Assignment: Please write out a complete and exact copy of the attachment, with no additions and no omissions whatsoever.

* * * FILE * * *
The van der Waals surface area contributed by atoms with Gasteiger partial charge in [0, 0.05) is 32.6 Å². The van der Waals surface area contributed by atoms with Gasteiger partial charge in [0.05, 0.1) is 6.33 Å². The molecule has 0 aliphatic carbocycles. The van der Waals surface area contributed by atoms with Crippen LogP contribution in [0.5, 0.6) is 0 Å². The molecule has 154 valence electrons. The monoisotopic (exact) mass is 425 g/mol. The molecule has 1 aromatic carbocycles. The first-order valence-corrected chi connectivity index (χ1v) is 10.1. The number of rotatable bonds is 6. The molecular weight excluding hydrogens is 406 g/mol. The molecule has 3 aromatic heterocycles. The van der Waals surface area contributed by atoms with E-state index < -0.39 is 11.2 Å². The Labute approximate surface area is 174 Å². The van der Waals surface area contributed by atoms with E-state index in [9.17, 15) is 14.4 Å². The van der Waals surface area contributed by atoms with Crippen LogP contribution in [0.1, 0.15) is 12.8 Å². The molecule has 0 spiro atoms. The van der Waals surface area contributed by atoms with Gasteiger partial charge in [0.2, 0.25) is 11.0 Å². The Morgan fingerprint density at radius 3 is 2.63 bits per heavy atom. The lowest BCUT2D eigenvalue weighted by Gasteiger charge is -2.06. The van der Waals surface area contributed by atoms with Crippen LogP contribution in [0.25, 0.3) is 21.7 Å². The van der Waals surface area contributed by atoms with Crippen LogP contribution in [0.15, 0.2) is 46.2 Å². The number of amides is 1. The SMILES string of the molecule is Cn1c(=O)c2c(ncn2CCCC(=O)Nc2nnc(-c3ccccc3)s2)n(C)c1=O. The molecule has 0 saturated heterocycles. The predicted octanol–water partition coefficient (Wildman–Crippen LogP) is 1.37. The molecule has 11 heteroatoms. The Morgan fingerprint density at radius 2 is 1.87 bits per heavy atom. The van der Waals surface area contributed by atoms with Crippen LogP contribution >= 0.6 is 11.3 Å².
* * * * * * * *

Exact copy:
The van der Waals surface area contributed by atoms with Gasteiger partial charge in [0, 0.05) is 32.6 Å². The van der Waals surface area contributed by atoms with Gasteiger partial charge in [0.05, 0.1) is 6.33 Å². The molecule has 0 aliphatic carbocycles. The van der Waals surface area contributed by atoms with Crippen LogP contribution in [0.5, 0.6) is 0 Å². The molecule has 154 valence electrons. The monoisotopic (exact) mass is 425 g/mol. The molecule has 1 aromatic carbocycles. The first-order valence-corrected chi connectivity index (χ1v) is 10.1. The number of rotatable bonds is 6. The molecular weight excluding hydrogens is 406 g/mol. The molecule has 3 aromatic heterocycles. The van der Waals surface area contributed by atoms with E-state index < -0.39 is 11.2 Å². The Labute approximate surface area is 174 Å². The van der Waals surface area contributed by atoms with E-state index in [9.17, 15) is 14.4 Å². The van der Waals surface area contributed by atoms with Crippen LogP contribution in [0.1, 0.15) is 12.8 Å². The molecule has 0 spiro atoms. The van der Waals surface area contributed by atoms with Gasteiger partial charge in [0.2, 0.25) is 11.0 Å². The Morgan fingerprint density at radius 3 is 2.63 bits per heavy atom. The lowest BCUT2D eigenvalue weighted by Gasteiger charge is -2.06. The van der Waals surface area contributed by atoms with Crippen LogP contribution in [0.25, 0.3) is 21.7 Å². The van der Waals surface area contributed by atoms with Crippen LogP contribution in [0.15, 0.2) is 46.2 Å². The number of amides is 1. The SMILES string of the molecule is Cn1c(=O)c2c(ncn2CCCC(=O)Nc2nnc(-c3ccccc3)s2)n(C)c1=O. The molecule has 0 saturated heterocycles. The predicted octanol–water partition coefficient (Wildman–Crippen LogP) is 1.37. The molecule has 11 heteroatoms. The Morgan fingerprint density at radius 2 is 1.87 bits per heavy atom. The van der Waals surface area contributed by atoms with Crippen LogP contribution >= 0.6 is 11.3 Å².